Lately, I've been working with Python's concurrency. The Asyncio event loop is the kind of reactor thing. But I've found it gets exhausted with a significant number of Futures. So I tried threads with multiprocessing and noticed there should be some message passing among the processes. I am working on a project on this concept with Zeromq. I will soon share the repo with you (hopefully, if I can finish).

I'm also working on the library which implements my views on how Java asynchronous processing should look like. I've taken Promise-based approach because Promises are composable and allow building complex processing pipelines without much efforts. Unlike Reactive streams (Webflux, Project Reactor, RxJava) Promises do not introduce any artificial concepts like "stream of one element" and whole processing looks very natural and similar to traditional synchronous code. I've also combined Promises with FP-style error and null values handling. Resulting combination is extremely powerful and expressive. You can take a look at code examples here and especially here.


Correct me if I'm wrong, but I don't think your question is entirely correct. Concurrency simply means that a process can be split up into tiny calculations that can then be run in any orders without affecting the final result. So I suppose that the internal processes could be considered asynchronous. In the end it all depends on if you specifically call the entire process synchronously or asynchronously. So concurrency as a whole has nothing to do with being synchronous or asynchronous.

So the answer to your second question is yes, you can make this synchronous as a whole, but the internal calculations cannot be synchronous by definition. Otherwise it wouldn't be concurrent any more.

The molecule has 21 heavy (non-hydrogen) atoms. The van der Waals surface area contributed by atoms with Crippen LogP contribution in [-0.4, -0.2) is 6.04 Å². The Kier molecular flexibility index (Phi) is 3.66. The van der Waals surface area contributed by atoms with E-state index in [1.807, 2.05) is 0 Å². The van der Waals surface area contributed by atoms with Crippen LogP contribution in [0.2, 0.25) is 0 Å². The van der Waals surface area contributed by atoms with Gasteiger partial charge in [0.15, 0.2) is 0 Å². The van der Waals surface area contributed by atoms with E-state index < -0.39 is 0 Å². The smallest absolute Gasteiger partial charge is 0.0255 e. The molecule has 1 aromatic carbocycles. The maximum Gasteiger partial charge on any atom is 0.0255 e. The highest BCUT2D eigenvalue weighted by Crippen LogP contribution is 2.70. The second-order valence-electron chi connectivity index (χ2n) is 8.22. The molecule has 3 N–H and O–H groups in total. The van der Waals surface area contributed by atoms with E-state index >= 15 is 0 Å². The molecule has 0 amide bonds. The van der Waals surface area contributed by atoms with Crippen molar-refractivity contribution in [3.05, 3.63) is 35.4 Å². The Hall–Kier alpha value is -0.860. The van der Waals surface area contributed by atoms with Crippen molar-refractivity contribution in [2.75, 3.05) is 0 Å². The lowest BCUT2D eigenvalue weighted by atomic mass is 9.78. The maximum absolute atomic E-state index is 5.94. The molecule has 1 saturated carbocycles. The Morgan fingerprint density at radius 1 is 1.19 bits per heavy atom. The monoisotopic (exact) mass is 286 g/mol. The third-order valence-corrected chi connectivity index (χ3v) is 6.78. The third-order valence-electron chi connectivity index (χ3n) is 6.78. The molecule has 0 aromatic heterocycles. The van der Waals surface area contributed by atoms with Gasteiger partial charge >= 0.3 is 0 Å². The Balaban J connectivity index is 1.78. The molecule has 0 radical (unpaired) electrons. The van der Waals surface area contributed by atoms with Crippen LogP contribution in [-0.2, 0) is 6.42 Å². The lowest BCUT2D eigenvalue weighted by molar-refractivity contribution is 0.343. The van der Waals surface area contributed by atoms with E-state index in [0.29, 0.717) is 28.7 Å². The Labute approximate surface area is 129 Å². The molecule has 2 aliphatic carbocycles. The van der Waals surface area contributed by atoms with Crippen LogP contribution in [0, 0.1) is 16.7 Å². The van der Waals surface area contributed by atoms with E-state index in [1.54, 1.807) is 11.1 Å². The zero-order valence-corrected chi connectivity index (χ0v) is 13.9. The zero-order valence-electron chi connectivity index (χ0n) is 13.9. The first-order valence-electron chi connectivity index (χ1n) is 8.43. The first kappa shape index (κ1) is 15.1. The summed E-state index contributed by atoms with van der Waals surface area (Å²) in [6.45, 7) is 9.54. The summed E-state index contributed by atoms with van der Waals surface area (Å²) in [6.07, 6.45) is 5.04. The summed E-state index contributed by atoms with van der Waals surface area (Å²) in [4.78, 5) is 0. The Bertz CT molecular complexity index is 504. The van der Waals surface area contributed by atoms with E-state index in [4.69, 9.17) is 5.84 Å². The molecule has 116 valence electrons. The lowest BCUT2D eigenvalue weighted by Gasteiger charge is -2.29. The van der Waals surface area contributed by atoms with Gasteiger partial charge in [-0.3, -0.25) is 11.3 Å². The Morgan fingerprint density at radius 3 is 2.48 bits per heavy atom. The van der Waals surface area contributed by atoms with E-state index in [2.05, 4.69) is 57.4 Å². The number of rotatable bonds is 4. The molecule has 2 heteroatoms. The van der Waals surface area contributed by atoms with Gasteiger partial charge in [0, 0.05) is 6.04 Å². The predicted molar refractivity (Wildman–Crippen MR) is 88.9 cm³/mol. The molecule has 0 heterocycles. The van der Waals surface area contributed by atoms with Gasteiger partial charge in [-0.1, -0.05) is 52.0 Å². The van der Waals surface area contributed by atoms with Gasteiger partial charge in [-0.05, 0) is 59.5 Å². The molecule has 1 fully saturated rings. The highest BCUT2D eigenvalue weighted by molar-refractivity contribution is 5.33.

Sorry, I was meant to say concurrent network calls. Yes, the question seems a little vague in the first look but I think you got the idea. Can you suggest me to rewrite it properly?

And actually, by the internal process, I meant microservices. I.e. think of an e-commerce system, where the internal services can be order service, product service, auth service and the client-facing website which is served by a gateway. Should the connection among them be always asynchronous or can they be synchronous, which in common sense will take more time in the gateway and also will cause to lose concurrency, isn't it?


I think you mean "distributed" instead of "highly concurrent".

The problem with making microservices highly coupled or even synchronous is that you end up with they call a distributed monolith, a system made by apps that are all dependent on each other to work, so instead of calling Object.function() locally and waiting for the result, you end up calling Class.remote_function() which sends a network call to another service and waits for the result.

The goal of microservices is to have separate and independent apps that can be scaled and deployed separately, without having to deploy other N services.

The same goes if they share a datastore (which might mean that a service can potentially break other services or services have to wait for another service to finish writing in the store).

So, if you shouldn't have them call each other directly and you shouldn't have them share a datastore, how do you pass messages between services? After all, from an abstract point of view, there's no difference between "Object.function()" and "send message from A to node B". It's all message passing. You do it asynchronously.

Asynchronicity though it's not a prerogative of a distributed set of services, you can do it with a regular monolotic application as well.

Nice! Thanks. I like your hypothesis about microservices, that match with mine. Yes, services should be decoupled as much as possible. But here comes another concept of 'single point of failure'.

Say in the e-commerce app I've described above, Order service is fully independent, can take orders and give the status of an order. Maybe the system is unable to take orders, but we need to show order status at least. How would we design that? Make two services? Then there's the store is getting shared among them.

There's always debate about microservices. But I really want to know the debates/ideas, it's important to choose how I am going to solve my problem based on other's experience in such similar cases. What would be your workaround at the current scenario? Just a primitive thought.